Koslicki, K., & Massin, O. (2023). A plea for descriptive social ontology. Synthese, 202(60). doi:10.1007/s11229-023-04263-7
[Abstract]Social phenomena—quite like mental states in the philosophy of mind—are often regarded as potential troublemakers from the start, particularly if they are approached with certain explanatory commitments, such as naturalism or social individualism, already in place. In this paper, we argue that such explanatory constraints should be at least initially bracketed if we are to arrive at an adequate non-biased description of social phenomena. Legitimate explanatory projects, or so we maintain, such as those of making the social world fit within the natural world with the help of, e.g., collective intentionality, social individualism, and the like, should neither exclude nor influence the prior description of social phenomena. Just as we need a description of the mental that is not biased, for example, by (anti)physicalist constraints, we need a description of the social that is not biased, for example, by (anti)individualist or (anti)naturalist commitments. Descriptive social ontology, as we shall conceive of it, is not incompatible with the adoption of explanatory frameworks in social ontology; rather, the descriptive task, according to our conception, ought to be recognized as prior to the explanatory project in the order of inquiry. If social phenomena are, for example, to be reduced to nonsocial (e.g., psychological or physical) phenomena, we need first to understand clearly what the social candidates for the reduction in question are. While such descriptive or naïve approaches have been influential in general metaphysics (see Fine 2017), they have so far not been prominent in analytic social ontology (though things are different outside of analytic philosophy, see esp. Reinach (1913). In what follows, we shall outline the contours of a descriptive approach by arguing, first, that description and explanation need to be distinguished as two distinct ways of engaging with social phenomena. Secondly, we defend the claim that the descriptive project ought to be regarded as prior to the explanatory project in the order of inquiry. We begin, in Section 2, by considering two different ways of engaging with mental phenomena: a descriptive approach taken by descriptive psychology and an explanatory approach utilized in analytic philosophy of mind. We take these two ways of approaching the study of the mind to be analogous to the distinction we want to draw in social ontology between a descriptive and an explanatory approach to the study of social phenomena. We consider next, in Section 3, how our approach compares to neighboring perspectives that are familiar to us from general metaphysics and philosophy more broadly, such as Aristotle’s emphasis on “saving the appearances”, Strawson’s distinction between descriptive and revisionary metaphysics, as well as Fine’s contrast between naïve and foundational metaphysics. In Section 4, we apply the proposed descriptive/explanatory distinction to the domain of social ontology and argue that descriptive social ontology ought to take precedence in the order of inquiry over explanatory social ontology. Finally, in Section 5, we consider and respond to several objections to which our account might seem to be susceptible.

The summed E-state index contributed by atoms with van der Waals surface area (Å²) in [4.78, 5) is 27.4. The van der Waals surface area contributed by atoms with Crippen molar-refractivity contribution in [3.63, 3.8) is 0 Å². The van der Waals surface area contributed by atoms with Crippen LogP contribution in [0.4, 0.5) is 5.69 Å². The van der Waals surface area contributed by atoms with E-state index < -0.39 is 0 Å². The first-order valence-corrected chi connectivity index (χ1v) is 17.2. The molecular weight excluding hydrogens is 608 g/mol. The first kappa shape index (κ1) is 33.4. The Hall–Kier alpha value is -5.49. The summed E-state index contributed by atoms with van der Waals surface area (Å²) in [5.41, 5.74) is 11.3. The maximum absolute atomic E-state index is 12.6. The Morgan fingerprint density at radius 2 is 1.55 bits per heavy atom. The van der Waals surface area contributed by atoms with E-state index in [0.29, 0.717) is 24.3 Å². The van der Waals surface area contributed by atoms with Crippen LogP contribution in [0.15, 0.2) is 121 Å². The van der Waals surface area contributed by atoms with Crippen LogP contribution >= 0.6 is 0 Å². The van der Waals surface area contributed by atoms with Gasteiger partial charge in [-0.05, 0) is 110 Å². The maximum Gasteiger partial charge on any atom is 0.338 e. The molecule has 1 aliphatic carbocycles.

[Citing Place (1956)]  
Citing Place (1956) in context (citations start with an asterisk *):
Section 2 An analogy: descriptive vs. explanatory philosophy of mind
Subsection 2.4 Two fallacies
Failing to distinguish sharply between descriptive and explanatory philosophy of mind can lead to two important fallacies. The first was spotted by early identity theorists and dubbed “the phenomenological fallacy” by Place (1956). The phenomenological fallacy, broadly construed, consists in going beyond appearances by drawing ontological conclusions directly from the description of appearances. The theory of sense data, which claims that immediately perceived sensory objects are mind-dependent entities, is often considered to be an instance of this fallacy. From the fact that we seem to see a green object, while there is none in front of us, we cannot conclude, without further argument, that there is a green object before our mind, viz., a sense datum. Another instance of the phenomenological fallacy is when descriptive psychologists claim that the description of mental episodes targets the essences of such episodes. While such a claim may be true, it is not a descriptive but an explanatory claim. At best, essentialist descriptive claims might be of the form, e.g., “It appears to be part of the essence of emotions that they are either positive or negative”. But whether this characteristic is indeed part of the essence of emotions is a question that cannot be decided on the basis of the appearances alone. Description, by itself, does not settle the explanatory challenges at issue.
There is a reverse fallacy, which we call the “explanatory fallacy”. (Fine, 2017 uses the term, “foundationalist fallacy”, to refer to the same phenomenon.) This is the fallacy of letting explanatory concerns shape the description of the phenomena under investigation.